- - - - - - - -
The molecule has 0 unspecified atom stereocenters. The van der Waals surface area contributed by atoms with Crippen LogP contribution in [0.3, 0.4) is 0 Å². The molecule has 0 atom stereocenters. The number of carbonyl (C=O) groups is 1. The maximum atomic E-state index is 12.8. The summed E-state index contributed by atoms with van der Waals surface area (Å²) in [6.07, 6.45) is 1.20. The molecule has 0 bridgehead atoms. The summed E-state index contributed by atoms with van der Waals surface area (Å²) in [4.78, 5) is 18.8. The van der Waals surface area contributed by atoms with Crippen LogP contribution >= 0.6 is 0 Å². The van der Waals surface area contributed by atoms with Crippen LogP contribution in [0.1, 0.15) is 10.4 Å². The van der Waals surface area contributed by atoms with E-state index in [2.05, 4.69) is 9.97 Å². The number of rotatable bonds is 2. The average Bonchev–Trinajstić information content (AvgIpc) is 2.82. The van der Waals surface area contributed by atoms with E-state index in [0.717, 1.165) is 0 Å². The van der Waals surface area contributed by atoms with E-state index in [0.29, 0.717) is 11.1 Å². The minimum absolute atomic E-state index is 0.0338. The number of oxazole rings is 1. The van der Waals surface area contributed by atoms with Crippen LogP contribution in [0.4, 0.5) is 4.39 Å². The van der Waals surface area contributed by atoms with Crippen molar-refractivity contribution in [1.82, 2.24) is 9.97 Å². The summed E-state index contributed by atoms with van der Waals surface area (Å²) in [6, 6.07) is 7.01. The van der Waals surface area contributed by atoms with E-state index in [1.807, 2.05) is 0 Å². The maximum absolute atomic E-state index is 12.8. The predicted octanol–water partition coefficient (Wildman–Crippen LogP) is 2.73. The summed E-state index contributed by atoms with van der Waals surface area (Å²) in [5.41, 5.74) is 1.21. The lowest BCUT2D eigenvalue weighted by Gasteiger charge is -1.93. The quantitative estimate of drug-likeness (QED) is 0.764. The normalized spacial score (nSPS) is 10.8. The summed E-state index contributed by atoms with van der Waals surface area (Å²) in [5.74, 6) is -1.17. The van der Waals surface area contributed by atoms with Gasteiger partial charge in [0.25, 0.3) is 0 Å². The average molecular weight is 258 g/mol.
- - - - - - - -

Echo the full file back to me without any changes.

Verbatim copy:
The molecule has 0 unspecified atom stereocenters. The van der Waals surface area contributed by atoms with Crippen LogP contribution in [0.3, 0.4) is 0 Å². The molecule has 0 atom stereocenters. The number of carbonyl (C=O) groups is 1. The maximum atomic E-state index is 12.8. The summed E-state index contributed by atoms with van der Waals surface area (Å²) in [6.07, 6.45) is 1.20. The molecule has 0 bridgehead atoms. The summed E-state index contributed by atoms with van der Waals surface area (Å²) in [4.78, 5) is 18.8. The van der Waals surface area contributed by atoms with Crippen LogP contribution >= 0.6 is 0 Å². The van der Waals surface area contributed by atoms with Crippen LogP contribution in [0.1, 0.15) is 10.4 Å². The van der Waals surface area contributed by atoms with E-state index in [2.05, 4.69) is 9.97 Å². The number of rotatable bonds is 2. The average Bonchev–Trinajstić information content (AvgIpc) is 2.82. The van der Waals surface area contributed by atoms with E-state index in [0.717, 1.165) is 0 Å². The van der Waals surface area contributed by atoms with E-state index in [0.29, 0.717) is 11.1 Å². The minimum absolute atomic E-state index is 0.0338. The number of oxazole rings is 1. The van der Waals surface area contributed by atoms with Crippen LogP contribution in [0.4, 0.5) is 4.39 Å². The van der Waals surface area contributed by atoms with Crippen molar-refractivity contribution in [1.82, 2.24) is 9.97 Å². The summed E-state index contributed by atoms with van der Waals surface area (Å²) in [6, 6.07) is 7.01. The van der Waals surface area contributed by atoms with E-state index in [1.807, 2.05) is 0 Å². The maximum absolute atomic E-state index is 12.8. The predicted octanol–water partition coefficient (Wildman–Crippen LogP) is 2.73. The summed E-state index contributed by atoms with van der Waals surface area (Å²) in [5.41, 5.74) is 1.21. The lowest BCUT2D eigenvalue weighted by Gasteiger charge is -1.93. The quantitative estimate of drug-likeness (QED) is 0.764. The normalized spacial score (nSPS) is 10.8. The summed E-state index contributed by atoms with van der Waals surface area (Å²) in [5.74, 6) is -1.17. The van der Waals surface area contributed by atoms with Gasteiger partial charge in [0.25, 0.3) is 0 Å². The average molecular weight is 258 g/mol.